Arsenic, antimony, and Leishmania: has arsenic contamination of drinking water in India led to treatment- resistant kala-azar?

Meghan Perry, Susan Wyllie, Vijay Prajapati, Joris Menten, Andrea Raab, Joerg Feldmann, Dipankar Chakraborti, Shyam Sundar, Marleen Boelaert, Albert Picado, Alan Fairlamb

Research output: Contribution to journalArticlepeer-review


BACKGROUND: In Bihar state, India, the cure rate of antimonial compounds (eg, sodium stibogluconate) in the treatment of visceral leishmaniasis (VL) has fallen from more than 85% to less than 50%. This reduction has been attributed to long-term, widespread misuse of antimonial drugs within the Indian private health-care system. We aimed to test the hypothesis that exposure to arsenic in drinking water in this region has resulted in antimony-resistant Leishmania parasites.

METHODS: L donovani parasites were serially passaged in mice exposed to environmentally relevant concentrations of arsenic in drinking water. Arsenic concentrations in murine organs were quantified and the sensitivity of L donovani to sodium stibogluconate assessed at each passage. A retrospective field study on a cohort of antimony-treated patients with VL was performed in an arsenic-contaminated area of Bihar to assess risk of treatment failure and death in people exposed to arsenic.

FINDINGS: Arsenic accumulation in organs of exposed mice was proportional to exposure level. After five passages, isolated parasites were refractory to sodium stibogluconate in in-vitro drug sensitivity assays. Treatment of arsenic exposed, infected mice with this drug confirmed that these parasites retained resistance in vivo. In the field work study, 110 patients with VL treated with sodium stibogluconate, failure rate was 59%. Patients using well water with high mean arsenic concentrations had a higher risk of treatment failure than patients using wells with arsenic levels of less than 10 μg/L (odds ratio 1·78, 95% CI 0·7-4·6, p=0·23). 21 patients died, 16 directly as a result of their disease. Mean arsenic concentrations of more than 10 μg/L increased the risk of all-cause and VL-related mortality (hazard ratio 3·27, 95% CI 1·4-8·1, and 2·65, 0·96-7·65, respectively).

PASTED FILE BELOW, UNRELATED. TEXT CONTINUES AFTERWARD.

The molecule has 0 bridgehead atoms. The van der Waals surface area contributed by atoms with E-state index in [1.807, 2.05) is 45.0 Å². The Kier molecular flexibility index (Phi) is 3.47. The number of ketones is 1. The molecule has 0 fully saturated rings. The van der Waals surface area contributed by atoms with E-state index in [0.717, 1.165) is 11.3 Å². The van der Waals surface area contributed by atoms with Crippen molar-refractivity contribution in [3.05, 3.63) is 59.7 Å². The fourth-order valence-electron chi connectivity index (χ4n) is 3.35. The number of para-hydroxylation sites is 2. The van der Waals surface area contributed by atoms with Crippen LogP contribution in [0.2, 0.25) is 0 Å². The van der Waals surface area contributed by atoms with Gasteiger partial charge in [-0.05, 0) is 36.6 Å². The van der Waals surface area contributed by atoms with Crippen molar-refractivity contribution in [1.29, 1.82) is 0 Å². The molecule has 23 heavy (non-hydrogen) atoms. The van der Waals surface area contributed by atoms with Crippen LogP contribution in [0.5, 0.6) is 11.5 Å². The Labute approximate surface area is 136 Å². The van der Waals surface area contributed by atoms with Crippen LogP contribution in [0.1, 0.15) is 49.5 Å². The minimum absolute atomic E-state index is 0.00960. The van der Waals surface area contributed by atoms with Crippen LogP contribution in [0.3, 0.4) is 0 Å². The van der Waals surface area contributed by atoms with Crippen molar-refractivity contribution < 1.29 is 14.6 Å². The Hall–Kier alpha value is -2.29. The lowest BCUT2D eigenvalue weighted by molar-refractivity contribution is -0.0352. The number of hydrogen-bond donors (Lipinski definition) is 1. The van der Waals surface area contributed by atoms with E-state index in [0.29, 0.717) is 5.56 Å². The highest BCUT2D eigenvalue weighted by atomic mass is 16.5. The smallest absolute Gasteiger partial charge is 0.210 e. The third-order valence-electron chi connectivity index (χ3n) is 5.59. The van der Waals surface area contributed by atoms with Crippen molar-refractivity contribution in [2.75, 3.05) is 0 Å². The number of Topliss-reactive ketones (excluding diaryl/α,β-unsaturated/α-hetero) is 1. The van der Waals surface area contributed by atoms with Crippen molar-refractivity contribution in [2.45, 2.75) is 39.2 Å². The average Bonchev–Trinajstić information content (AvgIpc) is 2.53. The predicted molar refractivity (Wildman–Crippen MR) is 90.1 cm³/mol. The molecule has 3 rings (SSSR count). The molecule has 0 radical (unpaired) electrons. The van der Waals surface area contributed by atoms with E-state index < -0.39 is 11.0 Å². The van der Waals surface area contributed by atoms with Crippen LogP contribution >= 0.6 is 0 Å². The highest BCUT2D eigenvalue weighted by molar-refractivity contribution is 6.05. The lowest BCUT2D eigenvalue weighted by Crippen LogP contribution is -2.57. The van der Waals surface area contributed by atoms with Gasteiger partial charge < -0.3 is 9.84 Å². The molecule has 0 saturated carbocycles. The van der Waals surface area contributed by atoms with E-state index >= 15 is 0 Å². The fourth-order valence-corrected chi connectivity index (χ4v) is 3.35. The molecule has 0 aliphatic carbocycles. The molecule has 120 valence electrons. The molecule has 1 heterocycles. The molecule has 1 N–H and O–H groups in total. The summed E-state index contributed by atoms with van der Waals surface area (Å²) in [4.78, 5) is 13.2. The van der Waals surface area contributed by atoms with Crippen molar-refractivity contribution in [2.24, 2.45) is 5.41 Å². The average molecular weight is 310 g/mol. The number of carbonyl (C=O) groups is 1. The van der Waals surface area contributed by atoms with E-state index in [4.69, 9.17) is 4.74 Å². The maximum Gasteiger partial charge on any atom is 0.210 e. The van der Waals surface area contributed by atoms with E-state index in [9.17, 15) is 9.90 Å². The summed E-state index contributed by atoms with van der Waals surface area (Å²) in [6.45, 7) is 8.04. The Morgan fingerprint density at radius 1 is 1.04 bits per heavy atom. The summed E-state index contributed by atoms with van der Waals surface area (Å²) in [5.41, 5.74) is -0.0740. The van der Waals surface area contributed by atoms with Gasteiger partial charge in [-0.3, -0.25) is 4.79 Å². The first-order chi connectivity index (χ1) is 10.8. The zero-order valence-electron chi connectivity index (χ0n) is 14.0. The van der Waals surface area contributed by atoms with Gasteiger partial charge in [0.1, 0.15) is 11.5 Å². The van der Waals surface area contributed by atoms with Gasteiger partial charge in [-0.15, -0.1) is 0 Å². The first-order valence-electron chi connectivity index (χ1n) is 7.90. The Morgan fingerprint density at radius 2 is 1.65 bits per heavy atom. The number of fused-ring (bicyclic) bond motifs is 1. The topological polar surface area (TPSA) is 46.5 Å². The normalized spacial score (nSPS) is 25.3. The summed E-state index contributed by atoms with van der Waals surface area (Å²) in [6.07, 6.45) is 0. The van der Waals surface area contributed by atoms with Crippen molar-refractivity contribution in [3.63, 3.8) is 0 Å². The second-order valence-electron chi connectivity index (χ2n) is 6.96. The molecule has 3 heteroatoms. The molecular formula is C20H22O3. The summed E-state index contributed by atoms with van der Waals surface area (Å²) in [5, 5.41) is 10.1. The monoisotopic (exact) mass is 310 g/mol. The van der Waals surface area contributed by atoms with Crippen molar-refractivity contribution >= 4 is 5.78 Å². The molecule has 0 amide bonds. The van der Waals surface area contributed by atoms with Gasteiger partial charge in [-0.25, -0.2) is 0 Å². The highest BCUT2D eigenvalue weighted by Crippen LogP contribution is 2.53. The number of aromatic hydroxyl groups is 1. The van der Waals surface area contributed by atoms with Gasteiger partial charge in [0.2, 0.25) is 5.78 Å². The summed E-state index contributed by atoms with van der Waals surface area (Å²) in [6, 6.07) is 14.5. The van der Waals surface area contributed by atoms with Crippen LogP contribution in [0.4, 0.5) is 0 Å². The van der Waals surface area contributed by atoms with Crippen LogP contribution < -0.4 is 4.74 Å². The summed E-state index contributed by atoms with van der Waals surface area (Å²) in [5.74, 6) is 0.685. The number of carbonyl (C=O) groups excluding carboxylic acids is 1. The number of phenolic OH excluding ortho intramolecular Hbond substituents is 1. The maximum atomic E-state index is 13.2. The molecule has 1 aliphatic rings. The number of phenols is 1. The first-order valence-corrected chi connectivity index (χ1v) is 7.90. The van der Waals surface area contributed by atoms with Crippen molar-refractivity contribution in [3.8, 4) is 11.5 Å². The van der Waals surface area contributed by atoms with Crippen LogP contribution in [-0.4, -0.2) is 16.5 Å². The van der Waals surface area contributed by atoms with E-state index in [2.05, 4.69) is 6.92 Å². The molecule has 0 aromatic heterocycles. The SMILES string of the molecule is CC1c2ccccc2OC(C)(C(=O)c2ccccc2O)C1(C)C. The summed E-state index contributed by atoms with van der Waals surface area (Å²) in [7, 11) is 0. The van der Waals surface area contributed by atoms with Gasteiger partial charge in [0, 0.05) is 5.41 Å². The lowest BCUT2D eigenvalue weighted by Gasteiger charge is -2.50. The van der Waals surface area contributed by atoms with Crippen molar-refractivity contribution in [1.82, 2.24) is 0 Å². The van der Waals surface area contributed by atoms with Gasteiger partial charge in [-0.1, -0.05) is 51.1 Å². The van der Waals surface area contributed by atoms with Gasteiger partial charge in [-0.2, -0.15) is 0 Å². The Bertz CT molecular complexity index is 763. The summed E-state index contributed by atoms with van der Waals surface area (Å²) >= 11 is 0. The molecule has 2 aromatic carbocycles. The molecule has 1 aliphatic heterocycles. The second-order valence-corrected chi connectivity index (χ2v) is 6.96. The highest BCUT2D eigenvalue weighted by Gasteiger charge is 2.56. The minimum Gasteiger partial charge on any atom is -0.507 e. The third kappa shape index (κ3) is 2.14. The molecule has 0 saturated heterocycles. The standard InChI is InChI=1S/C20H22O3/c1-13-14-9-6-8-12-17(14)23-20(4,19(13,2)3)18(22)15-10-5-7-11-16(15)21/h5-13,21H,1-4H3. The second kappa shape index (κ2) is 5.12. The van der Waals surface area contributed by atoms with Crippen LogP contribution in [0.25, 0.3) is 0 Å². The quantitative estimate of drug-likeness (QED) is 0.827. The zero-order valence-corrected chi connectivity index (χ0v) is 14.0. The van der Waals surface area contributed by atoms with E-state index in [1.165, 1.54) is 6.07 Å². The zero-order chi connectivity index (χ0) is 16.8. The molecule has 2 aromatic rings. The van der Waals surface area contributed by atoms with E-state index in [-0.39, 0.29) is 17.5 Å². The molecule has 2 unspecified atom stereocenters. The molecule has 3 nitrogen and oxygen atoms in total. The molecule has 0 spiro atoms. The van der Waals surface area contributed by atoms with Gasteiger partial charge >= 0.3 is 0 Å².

INTERPRETATION: These data suggest that arsenic contamination might have contributed to the development of antimonial resistance in Leishmania parasites in Bihar. Our epidemiological study was underpowered and retrospective in nature, so firm conclusions cannot be made. Further research into the associations between arsenic exposure and antimonial treatment failure and death in the leishmaniases is warranted.

FUNDING: Wellcome Trust.

Original languageEnglish
Pages (from-to)S80
Number of pages1
JournalThe Lancet
Issue numberSupplement 1
Publication statusPublished - 26 Feb 2015

Bibliographical note

Wellcome Trust.


  • Arsenic
  • antimony
  • Leishmania
  • Arsenic contamination
  • drinking water


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